The American LADEE probe has already entered orbit around the Moon to investigate its barely existing atmoshere and dust envelope while the first Chinese lander will liftoff in one and a half month to our celestial companion. Its arrival will mark the end of the 37-year-long hiatus since the last human-made object soft landed on the Moon.
The Chang'e-3 rover on a field test in the Kumtag desert last year.
The Chinese Chang'e-3 mission is getting close to liftoff. We now have an official launch date: the probe will leave from Xichang on the 1st of December, 2013. Press coverage of the mission that will land a human-made object softly after four decade is quite infrequent outside China so far. But China is preparing for the historical event.
The large question mark asks: what shall we call the rover?
The mission will land two spacecrafts on the surface: a static lander and a rover. The latter remained anonymous so far, or rather was simply called 'the Chang'e-3 rover' which is not that inspirative to be honest. Hence a naming contest was launched at the end of September to let the public nominate names. The ideal name “should express the wishes of Chinese at home and abroad, feature the modern and national traits to inspire people.” We're really looking forward for the selection!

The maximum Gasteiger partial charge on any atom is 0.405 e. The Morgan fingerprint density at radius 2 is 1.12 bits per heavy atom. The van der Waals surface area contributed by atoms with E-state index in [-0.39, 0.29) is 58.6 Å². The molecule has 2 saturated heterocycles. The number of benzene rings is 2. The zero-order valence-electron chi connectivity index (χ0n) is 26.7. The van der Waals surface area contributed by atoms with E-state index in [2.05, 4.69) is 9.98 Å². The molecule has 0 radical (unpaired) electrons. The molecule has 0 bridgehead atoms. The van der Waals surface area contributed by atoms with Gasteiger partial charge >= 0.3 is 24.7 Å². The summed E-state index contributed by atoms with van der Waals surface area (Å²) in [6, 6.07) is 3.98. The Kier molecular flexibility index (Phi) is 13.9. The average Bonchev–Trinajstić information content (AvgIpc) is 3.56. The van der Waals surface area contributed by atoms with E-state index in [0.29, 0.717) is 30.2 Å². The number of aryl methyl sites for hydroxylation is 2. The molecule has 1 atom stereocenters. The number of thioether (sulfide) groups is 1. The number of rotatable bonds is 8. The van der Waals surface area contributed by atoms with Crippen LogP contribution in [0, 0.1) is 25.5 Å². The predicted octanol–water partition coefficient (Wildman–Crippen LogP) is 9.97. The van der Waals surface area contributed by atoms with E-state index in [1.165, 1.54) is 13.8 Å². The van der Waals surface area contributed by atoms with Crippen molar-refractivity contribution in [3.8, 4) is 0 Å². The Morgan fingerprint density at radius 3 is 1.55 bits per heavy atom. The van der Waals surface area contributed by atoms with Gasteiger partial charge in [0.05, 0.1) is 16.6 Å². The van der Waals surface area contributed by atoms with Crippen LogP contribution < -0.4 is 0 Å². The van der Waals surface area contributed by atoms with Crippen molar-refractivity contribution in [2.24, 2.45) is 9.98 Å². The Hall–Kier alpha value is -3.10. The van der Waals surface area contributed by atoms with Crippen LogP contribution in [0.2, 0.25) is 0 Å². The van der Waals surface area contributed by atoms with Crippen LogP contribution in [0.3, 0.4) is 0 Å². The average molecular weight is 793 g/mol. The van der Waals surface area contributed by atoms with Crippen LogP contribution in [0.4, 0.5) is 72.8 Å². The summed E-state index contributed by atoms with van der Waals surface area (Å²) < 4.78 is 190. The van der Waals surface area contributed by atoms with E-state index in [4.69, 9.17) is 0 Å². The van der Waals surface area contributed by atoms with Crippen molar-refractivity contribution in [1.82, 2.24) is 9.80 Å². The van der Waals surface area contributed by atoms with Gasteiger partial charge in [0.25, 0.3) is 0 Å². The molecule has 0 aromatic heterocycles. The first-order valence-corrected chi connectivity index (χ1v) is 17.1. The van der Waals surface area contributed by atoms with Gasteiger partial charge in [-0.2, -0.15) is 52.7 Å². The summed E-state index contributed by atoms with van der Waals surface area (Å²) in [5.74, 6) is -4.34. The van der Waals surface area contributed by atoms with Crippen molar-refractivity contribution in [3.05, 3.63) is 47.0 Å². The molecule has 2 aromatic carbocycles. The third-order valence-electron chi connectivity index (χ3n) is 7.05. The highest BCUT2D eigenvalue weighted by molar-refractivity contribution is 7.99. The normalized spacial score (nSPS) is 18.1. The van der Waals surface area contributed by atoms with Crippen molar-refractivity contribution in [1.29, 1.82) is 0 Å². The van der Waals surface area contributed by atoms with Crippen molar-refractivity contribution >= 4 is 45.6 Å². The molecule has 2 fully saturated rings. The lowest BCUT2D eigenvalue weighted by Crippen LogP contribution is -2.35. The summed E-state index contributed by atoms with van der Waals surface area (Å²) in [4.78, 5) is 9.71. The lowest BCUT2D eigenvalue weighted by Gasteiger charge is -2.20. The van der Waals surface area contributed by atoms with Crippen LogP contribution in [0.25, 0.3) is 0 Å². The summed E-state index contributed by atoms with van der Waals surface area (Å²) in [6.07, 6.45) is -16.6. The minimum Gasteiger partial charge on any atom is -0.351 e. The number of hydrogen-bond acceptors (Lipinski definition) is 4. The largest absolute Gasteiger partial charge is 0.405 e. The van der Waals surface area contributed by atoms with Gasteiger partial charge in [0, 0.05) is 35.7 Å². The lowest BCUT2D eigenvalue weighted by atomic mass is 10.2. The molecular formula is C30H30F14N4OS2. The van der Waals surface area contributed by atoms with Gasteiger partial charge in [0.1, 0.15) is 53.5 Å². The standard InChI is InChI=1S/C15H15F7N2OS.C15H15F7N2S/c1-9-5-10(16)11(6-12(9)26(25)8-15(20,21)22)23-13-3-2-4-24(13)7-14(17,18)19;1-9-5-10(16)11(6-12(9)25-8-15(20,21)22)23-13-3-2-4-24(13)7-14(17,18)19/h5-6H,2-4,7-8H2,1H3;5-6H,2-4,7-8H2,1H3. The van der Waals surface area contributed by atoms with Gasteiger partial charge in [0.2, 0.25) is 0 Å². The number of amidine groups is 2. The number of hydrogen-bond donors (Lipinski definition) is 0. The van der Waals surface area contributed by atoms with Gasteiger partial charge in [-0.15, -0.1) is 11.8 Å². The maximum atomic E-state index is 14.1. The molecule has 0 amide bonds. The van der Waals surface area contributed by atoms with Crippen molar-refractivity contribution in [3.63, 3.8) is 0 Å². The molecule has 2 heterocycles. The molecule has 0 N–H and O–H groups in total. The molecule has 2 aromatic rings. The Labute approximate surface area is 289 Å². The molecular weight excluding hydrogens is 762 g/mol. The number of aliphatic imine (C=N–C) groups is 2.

But getting to the Moon and landing on it is not that simple. Here is the flight plan for Chang'e-3:
Chang'e-3 is not the only spacecraft humanity is sending to the Moon in 2013: in fact, our newest emissary, the LADEE probe is already orbiting it. As an extra complication, the orbital insertion coincided with the safe mode event of the US federal government when nothing but the most vital functions were operational. Thankfully, a few NASA activities, including the LADEE orbital insertion were deemed “essential” and could still proceed.
LADEE is currently orbiting at about 250 km altitude, much higher than the final, 50 km science orbit. The main activity during the gradual altitude decrease in the first month will be the testing of its laser communications unit. Laser communication is somewhat different than using radio waves: the infrared laser beam is much thinner so the ground station will scan the patch of sky where the probe is expected. When the receiver intercepts the beam, it sends back an answer. Once the two sides acquire signal lock, however, transmission rates can far exceed that of radio waves: downlink from the Moon can reach 620 Mbps while uplink can go up to 20 Mbps. If the demonstration goes well, NASA may consider putting laser comm technology on its 2020 Mars rover, extending broadband connections all the way to the red planet.
Last Updated (Friday, 18 October 2013 12:20)